Saudi women allowed to work for intelligence agency

A Saudi woman arrives at a shopping mall in Riyadh on 12 January 2013. (Photo: AFP - Fayez Nureldine)

Published Tuesday, January 29, 2013

Saudi Arabia now allows women to join the gulf nation’s intelligence agency, media reported Tuesday.

According to Gulf News, Interior Minister Mohammad Bin Nayef Bin Abdulaziz al-Saud announced the decision to allow women to work for the General Directorate of Investigation (GDI) during a career event in Ottawa, Canada.

“The focus of the Saudi women at the directorate will be on social and humanitarian issues, communicating with the families of the prisoners and detainees, preparing social studies and engaging in management work,” Mohsin al-Shiani, the head of planning at the General Directorate of Investigation, told Saudi daily al-Watan.

Applicants will be chosen primarily from Saudis having studied abroad with solid language skills, and will undergo four months of training before working for the GDI, al-Shiani said.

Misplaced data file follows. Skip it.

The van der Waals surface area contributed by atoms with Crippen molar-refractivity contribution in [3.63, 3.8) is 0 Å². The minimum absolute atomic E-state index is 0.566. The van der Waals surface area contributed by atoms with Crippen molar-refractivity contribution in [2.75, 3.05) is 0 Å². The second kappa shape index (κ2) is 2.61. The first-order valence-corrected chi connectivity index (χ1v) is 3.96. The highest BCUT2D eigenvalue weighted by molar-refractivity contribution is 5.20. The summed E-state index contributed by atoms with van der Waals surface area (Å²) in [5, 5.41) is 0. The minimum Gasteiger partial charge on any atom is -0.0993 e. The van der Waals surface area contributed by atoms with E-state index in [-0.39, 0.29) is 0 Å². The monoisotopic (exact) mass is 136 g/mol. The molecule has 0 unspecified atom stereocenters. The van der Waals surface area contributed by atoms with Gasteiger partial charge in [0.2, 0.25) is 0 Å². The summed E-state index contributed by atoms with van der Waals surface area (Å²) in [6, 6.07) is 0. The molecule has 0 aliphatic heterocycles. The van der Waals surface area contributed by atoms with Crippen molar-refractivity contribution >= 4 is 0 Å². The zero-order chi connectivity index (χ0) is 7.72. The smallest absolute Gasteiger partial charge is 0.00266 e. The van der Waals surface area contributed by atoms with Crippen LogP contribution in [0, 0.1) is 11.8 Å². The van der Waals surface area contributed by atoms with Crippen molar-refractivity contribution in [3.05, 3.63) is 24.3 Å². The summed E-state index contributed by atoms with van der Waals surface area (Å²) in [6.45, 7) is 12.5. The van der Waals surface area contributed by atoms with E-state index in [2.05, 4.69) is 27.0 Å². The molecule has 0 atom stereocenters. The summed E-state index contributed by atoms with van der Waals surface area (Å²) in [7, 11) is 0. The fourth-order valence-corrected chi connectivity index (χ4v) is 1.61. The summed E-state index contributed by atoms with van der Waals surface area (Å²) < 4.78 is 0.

Earlier this month, Saudi King Abdullah appointed 30 women to the previously all-male consultative Shura Council in decrees published, marking a historic first in the ultra-conservative kingdom.

But despite token signs of advancement, women in Saudi Arabia face severe restrictions in their everyday lives. Saudi law bans females from driving or traveling without the consent of a male guardian.

A July poll showed that Saudi Arabia has one of the lowest rate of female employment in the world, with a 22-percent gap between men and women’s employment.

(Al-Akhbar)

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